Do You Need Burglary Insurance?

Your primary commercial property policy may include some coverage for burglary losses, but it is typically quite narrow in scope. Commercial property insurance often excludes certain types of crime-related losses or restricts how much you can recoup for property damaged during a break-in. Because of these limitations, you may benefit from specialized coverage designed specifically for burglaries.

Defining burglary

To understand why burglary insurance differs from other business crime policies, let’s start with some definitions. In the insurance industry:

  • “Vandalism” is the intentional destruction of a business’s physical property, building or grounds. These losses are usually covered by standard commercial property policies.
  • “Theft” is knowingly taking property from a business without the owner’s approval or knowledge, or by way of false pretenses, such as fraud or forgery. A criminal does not have to break into the building to commit theft. Depending on the type of theft involved, you’d need an aligned policy, such as employee dishonesty, forgery or alteration, computer fraud, or theft of money and securities. Your insurance professional can explain the nuances of each.
  • “Burglary” is defined as unlawful, forced entry into a building that is done with criminal intent. Burglary usually, but not always, involves theft. In other words, something doesn’t have to be stolen for the event to qualify as a burglary. However, there are some requirements you must meet to make a burglary insurance claim. These include submitting a police report and proof of forced entry, such as broken glass, marks on a door, a filed lock or another sign of physical compromise.
  • “Robbery” is sometimes considered interchangeable with burglary. However, the two terms are not the same. While burglary involves forced entry into a building, robbery requires the use of force, the threat of force or intimidation against a person or group of people. It’s a subtle difference, but confirm how these two terms are used in any policies you consider.
  • Shoplifting is not burglary and is often not covered by insurance.

When a claim is reviewed, keep in mind that losses may be assigned to different crime policies. You’ll need the right protection in place to receive reimbursement. For example:

  • The cost to repair a damaged entry door that was locked may be covered by your burglary policy, while the cost of cleaning up spray-painted surfaces may fall under your commercial property policy, even though both losses occurred during the same event.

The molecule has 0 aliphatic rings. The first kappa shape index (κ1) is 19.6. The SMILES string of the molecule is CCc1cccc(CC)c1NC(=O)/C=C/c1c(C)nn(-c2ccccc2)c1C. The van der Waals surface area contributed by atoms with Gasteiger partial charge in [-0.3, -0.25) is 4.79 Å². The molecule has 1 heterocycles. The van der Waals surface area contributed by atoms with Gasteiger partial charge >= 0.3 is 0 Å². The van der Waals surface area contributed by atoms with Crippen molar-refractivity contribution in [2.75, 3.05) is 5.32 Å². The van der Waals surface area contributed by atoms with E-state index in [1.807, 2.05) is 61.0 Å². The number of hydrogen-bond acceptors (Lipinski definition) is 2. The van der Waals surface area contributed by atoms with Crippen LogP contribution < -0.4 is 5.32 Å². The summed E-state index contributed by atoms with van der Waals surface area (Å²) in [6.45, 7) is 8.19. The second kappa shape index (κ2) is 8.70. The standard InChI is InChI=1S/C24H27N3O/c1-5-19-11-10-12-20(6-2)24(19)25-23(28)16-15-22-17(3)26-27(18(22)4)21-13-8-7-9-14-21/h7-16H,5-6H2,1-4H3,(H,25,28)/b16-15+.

• If something is stolen from your business but there is no sign of forced entry, one of the theft-related policies might apply, but burglary insurance would not.

To eliminate these gray areas, some insurance companies package various crime policies to make sure your coverage applies whether you’re a victim of burglary, robbery or theft. There are many benefits to a combined policy like this.

Proof of ownership

In addition to providing proof of forced entry and submitting a police report to qualify your claim under burglary insurance, you’ll need to prove ownership of any property stolen during the burglary. Depending on the item’s value, this can usually be accomplished by supplying:

  • A receipt or vendor invoice
  • A credit card statement or bill
  • Accessories, packaging or manuals for the item in question
  • Photos taken at your place of business
  • A notarized oath stating your ownership
  • A reasonable inventory list of inexpensive items that would be expected for your type of business

You may be able to use a combination of the above proof points, and you should expect more stringent proof of ownership to be required when you claim a loss of a high-value item. To help set recordkeeping standards, be sure to review proof of ownership guidelines when you first get your burglary policy.

Burglary in Policy design

Before finalizing your policy, review the limits of each property category included in your coverage. Some high-end items, such as collectibles, custom-made pieces or jewelry, should be individually itemized on the policy with a dollar value listed.

In addition, if your business uses an on-site safe, this may require a separate type of burglary insurance or an endorsement to your primary policy. You’ll also need to select whether you prefer to be reimbursed for lost property based on current market value (what it’s currently worth, including depreciation) or replacement cost (how much it would cost to replace the same item with something of equal value).

With the complexity of defining and insuring crimes against businesses, it’s best to discuss all your concerns with an insurance agent or broker who specializes in commercial insurance. You may need one or two separate coverages or a blended policy that addresses multiple types of crimes in one broader product.